Managing your money is always a balance between what you have coming in, and what you have going out, or how much you spend, in other words. But if your budget is largely made up of benefits, you may need some advice on managing your finances.
Budgeting sounds pretty boring, but in reality everyone does it to some degree – and regardless of how much money you have at your disposal, budgeting is just a balance between what you have coming in and what you are paying out. Getting control of your finances is empowering and helps you to avoid unexpected costs.
What’s coming in?
Jot down everything you have coming in to your household – this may be a combination of benefits and wages, include tax credits, and make sure you take into account whether or not your wages are always the same or whether they differ month-to-month. You may also get other income such as child maintenance, so make sure you note this down. If you’re a single parent and coping on one income, organisations such as Gingerbread can help you understand the benefits you’re entitled to and how to apply for them, as well as offering advice on managing your household finances. There’s a free helpline that will put you in touch with an advisor who will carry out a full benefits check.
What’s going out?
Start with the essentials – rent, food, bills and loan repayments and then branch out. Make sure you include everything – childcare costs, clothing and entertainment. Include everything, even those things that you may not think of on a day to day basis such as vet bills, birthdays or travel expenses.
Martin Lewis, better known as the Money Saving Expert, points out the importance of honesty when budgeting: “The main problem is that because budgets concentrate on a typical month, they massively underestimate your real spend, as this misses huge costs such as Christmas, summer holidays, new sofas or even changing car every five years. Broad categories like ‘motoring’ make it too easy to forget the small expenditures that add up. Instead it needs to be MOTs, new tyres, petrol, insurance, breakdown cover and more.”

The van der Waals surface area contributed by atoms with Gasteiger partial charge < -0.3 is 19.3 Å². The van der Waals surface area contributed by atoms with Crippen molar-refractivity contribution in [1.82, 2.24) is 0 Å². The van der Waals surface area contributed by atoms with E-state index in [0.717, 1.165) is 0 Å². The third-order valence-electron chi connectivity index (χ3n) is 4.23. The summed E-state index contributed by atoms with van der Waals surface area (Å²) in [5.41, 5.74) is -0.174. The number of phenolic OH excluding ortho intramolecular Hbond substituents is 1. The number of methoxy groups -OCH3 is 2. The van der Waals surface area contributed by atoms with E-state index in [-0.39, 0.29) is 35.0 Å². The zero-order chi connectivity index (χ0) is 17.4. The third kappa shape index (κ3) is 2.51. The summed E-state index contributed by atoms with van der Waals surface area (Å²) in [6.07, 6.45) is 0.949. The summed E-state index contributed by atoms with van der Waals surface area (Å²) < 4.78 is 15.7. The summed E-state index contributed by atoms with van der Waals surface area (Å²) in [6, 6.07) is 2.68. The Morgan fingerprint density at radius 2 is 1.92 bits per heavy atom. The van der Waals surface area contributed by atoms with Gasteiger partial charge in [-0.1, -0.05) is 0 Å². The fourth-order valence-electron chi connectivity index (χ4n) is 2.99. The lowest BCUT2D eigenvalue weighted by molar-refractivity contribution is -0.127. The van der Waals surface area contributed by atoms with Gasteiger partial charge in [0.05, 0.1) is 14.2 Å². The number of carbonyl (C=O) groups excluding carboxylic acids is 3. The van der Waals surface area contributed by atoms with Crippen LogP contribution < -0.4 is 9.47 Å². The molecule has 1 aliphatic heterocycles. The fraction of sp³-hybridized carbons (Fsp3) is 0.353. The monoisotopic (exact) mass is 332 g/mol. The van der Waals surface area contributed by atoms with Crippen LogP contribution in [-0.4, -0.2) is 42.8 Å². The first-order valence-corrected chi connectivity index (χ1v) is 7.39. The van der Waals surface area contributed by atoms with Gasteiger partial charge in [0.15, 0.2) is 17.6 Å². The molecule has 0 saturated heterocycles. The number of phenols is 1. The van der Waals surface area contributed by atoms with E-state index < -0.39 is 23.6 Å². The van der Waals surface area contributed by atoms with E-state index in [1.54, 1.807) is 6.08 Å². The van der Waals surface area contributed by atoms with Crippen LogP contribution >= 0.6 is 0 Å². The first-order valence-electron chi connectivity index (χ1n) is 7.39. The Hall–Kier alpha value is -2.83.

Free, online budget calculators, which break down categories of spend, are widely available to help you plan your income and outgoings. The Money Advice Service also has a handy online ‘cut-back’ calculator, which can help you identify and cut out regular non-essential expenditure.
If you receive benefits, you’ll receive something called ‘Universal Credit’, which was introduced in 2013 and is being rolled out in phases until 2017. It’s designed to be much simpler and is a single payment which means you get your money in one payment rather than from a range of different sources. You’ll also be able to manage your payment online. Find out more at www.moneyadviceservice.org.uk
Universal Credit replaces:
- Income-based Jobseeker’s Allowance
- Income-related Employment and Support Allowance
- Income Support
- Child Tax Credit
- Working Tax Credit
- Housing Benefit
Unlike a lot of previous benefits, which were paid weekly, Universal Credit is paid monthly, so you’ll need to know how to make your money last. Following the basic system of understanding your income and outgoings, cutting back where you can, and making sure you get all the benefits you’re entitled to, can really help you get control of your cash.
Disclaimer: This is a collaborative post